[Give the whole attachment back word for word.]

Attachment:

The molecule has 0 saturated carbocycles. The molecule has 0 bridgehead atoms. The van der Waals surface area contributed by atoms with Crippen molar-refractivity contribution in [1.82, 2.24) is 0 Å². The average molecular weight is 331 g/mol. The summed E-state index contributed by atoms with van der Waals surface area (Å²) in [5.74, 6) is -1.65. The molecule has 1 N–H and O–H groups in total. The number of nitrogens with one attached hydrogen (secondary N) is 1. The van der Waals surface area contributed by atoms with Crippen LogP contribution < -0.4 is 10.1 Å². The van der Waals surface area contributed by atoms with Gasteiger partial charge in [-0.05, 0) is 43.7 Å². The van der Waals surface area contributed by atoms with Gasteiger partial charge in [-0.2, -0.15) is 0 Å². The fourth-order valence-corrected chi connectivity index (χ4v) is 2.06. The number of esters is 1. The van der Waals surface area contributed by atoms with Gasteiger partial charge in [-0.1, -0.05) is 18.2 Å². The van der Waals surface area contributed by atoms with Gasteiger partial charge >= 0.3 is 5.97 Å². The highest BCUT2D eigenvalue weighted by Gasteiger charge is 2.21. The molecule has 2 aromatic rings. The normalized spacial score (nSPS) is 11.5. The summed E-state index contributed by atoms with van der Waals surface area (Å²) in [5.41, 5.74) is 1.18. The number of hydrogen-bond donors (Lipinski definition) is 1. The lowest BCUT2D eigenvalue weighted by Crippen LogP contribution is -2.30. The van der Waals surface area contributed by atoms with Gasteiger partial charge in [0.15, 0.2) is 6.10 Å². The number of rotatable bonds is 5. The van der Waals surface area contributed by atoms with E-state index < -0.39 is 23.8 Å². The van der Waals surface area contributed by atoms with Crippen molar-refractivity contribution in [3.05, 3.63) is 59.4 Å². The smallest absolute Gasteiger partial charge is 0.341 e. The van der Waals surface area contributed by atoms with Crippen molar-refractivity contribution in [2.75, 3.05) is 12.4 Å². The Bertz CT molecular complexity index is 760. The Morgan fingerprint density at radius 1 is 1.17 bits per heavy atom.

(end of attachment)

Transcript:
The molecule has 0 saturated carbocycles. The molecule has 0 bridgehead atoms. The van der Waals surface area contributed by atoms with Crippen molar-refractivity contribution in [1.82, 2.24) is 0 Å². The average molecular weight is 331 g/mol. The summed E-state index contributed by atoms with van der Waals surface area (Å²) in [5.74, 6) is -1.65. The molecule has 1 N–H and O–H groups in total. The number of nitrogens with one attached hydrogen (secondary N) is 1. The van der Waals surface area contributed by atoms with Crippen LogP contribution < -0.4 is 10.1 Å². The van der Waals surface area contributed by atoms with Gasteiger partial charge in [-0.05, 0) is 43.7 Å². The van der Waals surface area contributed by atoms with Gasteiger partial charge in [-0.2, -0.15) is 0 Å². The fourth-order valence-corrected chi connectivity index (χ4v) is 2.06. The number of esters is 1. The van der Waals surface area contributed by atoms with Gasteiger partial charge in [-0.1, -0.05) is 18.2 Å². The van der Waals surface area contributed by atoms with Gasteiger partial charge >= 0.3 is 5.97 Å². The highest BCUT2D eigenvalue weighted by Gasteiger charge is 2.21. The molecule has 2 aromatic rings. The normalized spacial score (nSPS) is 11.5. The summed E-state index contributed by atoms with van der Waals surface area (Å²) in [5.41, 5.74) is 1.18. The number of hydrogen-bond donors (Lipinski definition) is 1. The lowest BCUT2D eigenvalue weighted by Crippen LogP contribution is -2.30. The van der Waals surface area contributed by atoms with Gasteiger partial charge in [0.15, 0.2) is 6.10 Å². The number of rotatable bonds is 5. The van der Waals surface area contributed by atoms with E-state index < -0.39 is 23.8 Å². The van der Waals surface area contributed by atoms with Crippen molar-refractivity contribution in [3.05, 3.63) is 59.4 Å². The smallest absolute Gasteiger partial charge is 0.341 e. The van der Waals surface area contributed by atoms with Crippen molar-refractivity contribution in [2.75, 3.05) is 12.4 Å². The Bertz CT molecular complexity index is 760. The Morgan fingerprint density at radius 1 is 1.17 bits per heavy atom.